This being a democratic republic, it is dangerous in and of itself for our elites to condemn as unsuitable for office those they consider to be “less educated” than themselves. But it is downright repugnant to watch certain members of the journalistic class meditating on the question of whether a man who has been infinitely more successful than themselves should be deemed ineligible for want of their preferred credentials. It is difficult, too, not to divine a touch of caste-system snobbery in the initial inquiry. As higher education becomes increasingly fetishized, those who do not possess the right letters after their names will be increasingly in danger of marginalization — even, it should be said, when they are successful and happy and full of self-assurance. If Scott Walker is the nominee, there is no doubt his detractors will play as subtly but as brutally as they can on his being a “dropout,” nor that the professional class that determines the shape of the debates will mutter in irritation that he is not one of them. If he has any sense about him, he will refuse to entertain the premise. “Sure I didn’t finish college,” he will say. “But look where I am now. This is America, goddamnit.”
This narrative–and his recent punt on a question about evolution–will sadly only confirm such biases within elite media and political circles. Walker was on a trade mission in London when he was asked about his belief in the theory of evolution.
"I'm going to punt on that one as well," Walker said. "I'm here to talk about trade, not to pontificate about other things," he said.
When asked about foreign policy, Gov. Walker rightly stated, “I just don't think you talk about foreign policy while you're on foreign soil…I don't think it's wise to undermine your own president."
The latter response is completely understandable. The former elicited the typical liberal “we’re pro-science, my gosh how dumb are Republicans” response that you’d expect. All of this despite the fact that affluent liberals in California are mostly responsible for the measles outbreak because–wait for it–they didn't get their kids vaccinated. In all, any rational person shouldn't really care about one's personal feelings about evolution or creationism. Then again, we're talking about the liberal media; they love this stuff.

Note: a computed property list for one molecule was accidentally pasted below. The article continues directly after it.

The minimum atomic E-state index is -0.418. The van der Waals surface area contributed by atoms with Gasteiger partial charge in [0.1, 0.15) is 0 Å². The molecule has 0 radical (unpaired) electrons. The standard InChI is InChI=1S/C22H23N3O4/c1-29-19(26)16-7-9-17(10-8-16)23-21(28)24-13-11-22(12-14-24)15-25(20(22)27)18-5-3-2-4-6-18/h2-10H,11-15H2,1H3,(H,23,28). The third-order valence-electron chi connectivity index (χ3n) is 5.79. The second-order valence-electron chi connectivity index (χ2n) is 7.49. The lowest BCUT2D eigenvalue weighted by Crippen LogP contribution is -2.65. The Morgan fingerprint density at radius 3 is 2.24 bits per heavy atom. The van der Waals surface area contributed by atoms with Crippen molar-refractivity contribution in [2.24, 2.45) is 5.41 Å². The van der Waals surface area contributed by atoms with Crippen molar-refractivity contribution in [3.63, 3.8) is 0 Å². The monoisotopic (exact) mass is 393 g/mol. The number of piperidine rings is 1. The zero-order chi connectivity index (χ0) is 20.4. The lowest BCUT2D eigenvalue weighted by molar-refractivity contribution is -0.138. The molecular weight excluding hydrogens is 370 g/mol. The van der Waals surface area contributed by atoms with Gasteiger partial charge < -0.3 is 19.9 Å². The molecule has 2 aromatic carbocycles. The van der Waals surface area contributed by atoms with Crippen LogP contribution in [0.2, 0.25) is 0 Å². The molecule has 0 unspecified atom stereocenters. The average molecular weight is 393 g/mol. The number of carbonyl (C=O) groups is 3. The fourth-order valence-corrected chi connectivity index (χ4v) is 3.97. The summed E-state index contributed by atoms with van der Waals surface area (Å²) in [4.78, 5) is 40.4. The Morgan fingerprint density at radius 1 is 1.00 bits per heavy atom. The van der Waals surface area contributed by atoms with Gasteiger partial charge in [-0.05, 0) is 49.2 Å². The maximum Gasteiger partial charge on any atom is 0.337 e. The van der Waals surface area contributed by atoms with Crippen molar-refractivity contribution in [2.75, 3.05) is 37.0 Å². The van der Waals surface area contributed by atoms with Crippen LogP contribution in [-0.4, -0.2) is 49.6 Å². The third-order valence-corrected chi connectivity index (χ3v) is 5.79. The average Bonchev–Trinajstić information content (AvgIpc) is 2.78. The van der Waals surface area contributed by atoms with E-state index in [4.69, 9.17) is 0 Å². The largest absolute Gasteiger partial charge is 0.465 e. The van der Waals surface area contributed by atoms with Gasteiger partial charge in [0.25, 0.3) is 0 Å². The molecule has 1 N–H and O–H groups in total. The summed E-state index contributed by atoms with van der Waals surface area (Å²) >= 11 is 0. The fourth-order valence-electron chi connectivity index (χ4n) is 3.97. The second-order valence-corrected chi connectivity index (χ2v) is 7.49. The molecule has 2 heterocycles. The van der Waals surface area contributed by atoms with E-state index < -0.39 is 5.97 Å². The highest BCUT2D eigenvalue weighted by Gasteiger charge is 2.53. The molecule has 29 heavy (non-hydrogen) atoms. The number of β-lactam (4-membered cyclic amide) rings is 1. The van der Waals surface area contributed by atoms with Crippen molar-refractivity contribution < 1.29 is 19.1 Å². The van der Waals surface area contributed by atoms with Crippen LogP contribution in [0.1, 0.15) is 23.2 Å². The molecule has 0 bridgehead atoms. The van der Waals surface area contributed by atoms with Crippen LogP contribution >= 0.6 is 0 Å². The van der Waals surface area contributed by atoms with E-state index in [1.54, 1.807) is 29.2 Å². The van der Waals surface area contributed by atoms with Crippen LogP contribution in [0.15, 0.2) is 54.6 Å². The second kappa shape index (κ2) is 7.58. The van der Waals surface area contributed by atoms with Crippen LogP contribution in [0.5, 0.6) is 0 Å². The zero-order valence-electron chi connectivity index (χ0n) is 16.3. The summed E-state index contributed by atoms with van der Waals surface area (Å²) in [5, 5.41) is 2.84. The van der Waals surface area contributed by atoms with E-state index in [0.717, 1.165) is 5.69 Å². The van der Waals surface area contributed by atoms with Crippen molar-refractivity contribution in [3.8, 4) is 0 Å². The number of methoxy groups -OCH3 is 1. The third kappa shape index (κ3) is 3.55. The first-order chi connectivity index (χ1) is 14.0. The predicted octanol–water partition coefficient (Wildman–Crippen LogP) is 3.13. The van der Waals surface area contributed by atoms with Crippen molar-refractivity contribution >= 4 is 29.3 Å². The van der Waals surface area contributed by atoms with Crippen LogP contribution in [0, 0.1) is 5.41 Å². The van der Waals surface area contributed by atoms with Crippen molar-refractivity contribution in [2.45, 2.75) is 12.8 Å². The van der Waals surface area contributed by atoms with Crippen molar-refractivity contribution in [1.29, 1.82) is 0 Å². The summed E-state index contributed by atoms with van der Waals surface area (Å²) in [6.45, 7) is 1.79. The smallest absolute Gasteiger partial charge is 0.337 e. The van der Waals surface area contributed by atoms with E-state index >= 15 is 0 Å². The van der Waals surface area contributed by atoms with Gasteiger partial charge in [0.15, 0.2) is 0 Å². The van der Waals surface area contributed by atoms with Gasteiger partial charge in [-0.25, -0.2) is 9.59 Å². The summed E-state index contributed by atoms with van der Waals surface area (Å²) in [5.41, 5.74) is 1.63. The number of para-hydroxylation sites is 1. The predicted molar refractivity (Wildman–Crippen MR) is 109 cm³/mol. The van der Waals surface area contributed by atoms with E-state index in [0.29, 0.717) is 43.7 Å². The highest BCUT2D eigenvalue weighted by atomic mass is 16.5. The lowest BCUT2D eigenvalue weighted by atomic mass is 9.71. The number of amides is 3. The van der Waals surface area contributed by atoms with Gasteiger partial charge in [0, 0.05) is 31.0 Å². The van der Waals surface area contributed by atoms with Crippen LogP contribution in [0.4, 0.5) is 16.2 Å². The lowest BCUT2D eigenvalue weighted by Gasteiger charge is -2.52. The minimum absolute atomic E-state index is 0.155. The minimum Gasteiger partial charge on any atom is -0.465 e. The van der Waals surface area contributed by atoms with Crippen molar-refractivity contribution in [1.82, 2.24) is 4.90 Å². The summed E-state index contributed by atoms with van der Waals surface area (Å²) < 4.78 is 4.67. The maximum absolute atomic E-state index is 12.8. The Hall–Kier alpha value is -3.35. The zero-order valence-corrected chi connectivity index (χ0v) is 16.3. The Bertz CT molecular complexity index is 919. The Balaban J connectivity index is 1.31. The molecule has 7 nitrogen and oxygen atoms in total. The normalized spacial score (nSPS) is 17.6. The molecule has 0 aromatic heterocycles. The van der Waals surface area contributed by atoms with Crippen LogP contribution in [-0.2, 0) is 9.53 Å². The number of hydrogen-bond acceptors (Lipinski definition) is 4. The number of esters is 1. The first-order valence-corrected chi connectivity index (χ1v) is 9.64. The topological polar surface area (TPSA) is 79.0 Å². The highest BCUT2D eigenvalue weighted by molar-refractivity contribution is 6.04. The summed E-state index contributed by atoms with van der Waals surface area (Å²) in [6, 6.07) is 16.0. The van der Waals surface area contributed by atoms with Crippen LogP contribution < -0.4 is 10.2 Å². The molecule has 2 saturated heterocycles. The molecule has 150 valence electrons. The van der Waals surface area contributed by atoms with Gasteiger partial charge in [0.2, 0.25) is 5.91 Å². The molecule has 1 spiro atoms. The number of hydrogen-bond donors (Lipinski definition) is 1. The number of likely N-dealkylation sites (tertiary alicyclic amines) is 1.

If you want to watch some serious trolling on Twitter about this, just read how The Federalist’s Sean Davis asked Ben White of Politico and Amanda Terkel of the Huffington Post if they knew about the dynamics of evolution when they mocked the Wisconsin Governor for his remarks.
Just once, I'd like a politician to answer the reporter's evolution question with "Why don't you tell me what *you* think that means first."— Sean Davis (@seanmdav) February 11, 2015
Because I can guarantee the reporters playing that game couldn't come close to accurately describing the current "scientific consensus."— Sean Davis (@seanmdav) February 11, 2015
C'mon, @morningmoneyben, tell us the rate of constant change necessary for genetic complexity to have randomly gone from 0 to what it is now— Sean Davis (@seanmdav) February 11, 2015
Tell us, @morningmoneyben, do you believe in punctuated equilibrium, or constant gradualism? Feel free to use math to defend your view.— Sean Davis (@seanmdav) February 11, 2015
.@aterkel Amanda, do you believe in phyletic gradualism or punctuated equilbrium?— Sean Davis (@seanmdav) February 11, 2015
.@aterkel It's okay. I can wait. It's not a difficult question *at all* for someone like yourself who understands evolution, but I can wait.— Sean Davis (@seanmdav) February 11, 2015
Ben Domenech, also of the Federalist, wrote in his Transom email that if Republicans wanted to troll the left on this whole college degree/evolution front:
[T]he appeal of a ticket combining Walker and Bobby Jindal is obvious. There’s the one guy who dropped out and got a job, and the other guy who’s a Rhodes Scholar who passed on Harvard and Yale medical for Oxford. Our always reliable media will insist that both are dumb as bricks. Just wait.
Just as the left “assassinated” Romney with attacks–or odd media pieces– on the war on women, his business career, his wealth, and his religion, they’re going to do the same thing with Walker.
Do you want former U.S. Senator, First Lady, Secretary of State, and Yale Law School graduate Hillary Clinton or some college dropout named Scott Walker as president in 2016? That’s the foundation for their attack–and it’s probably only going to get worse.
Then again, Walker isn’t a wimp, but he surely can’t let any attack on him slide a la Romney in 2012. That was a disastrous decision.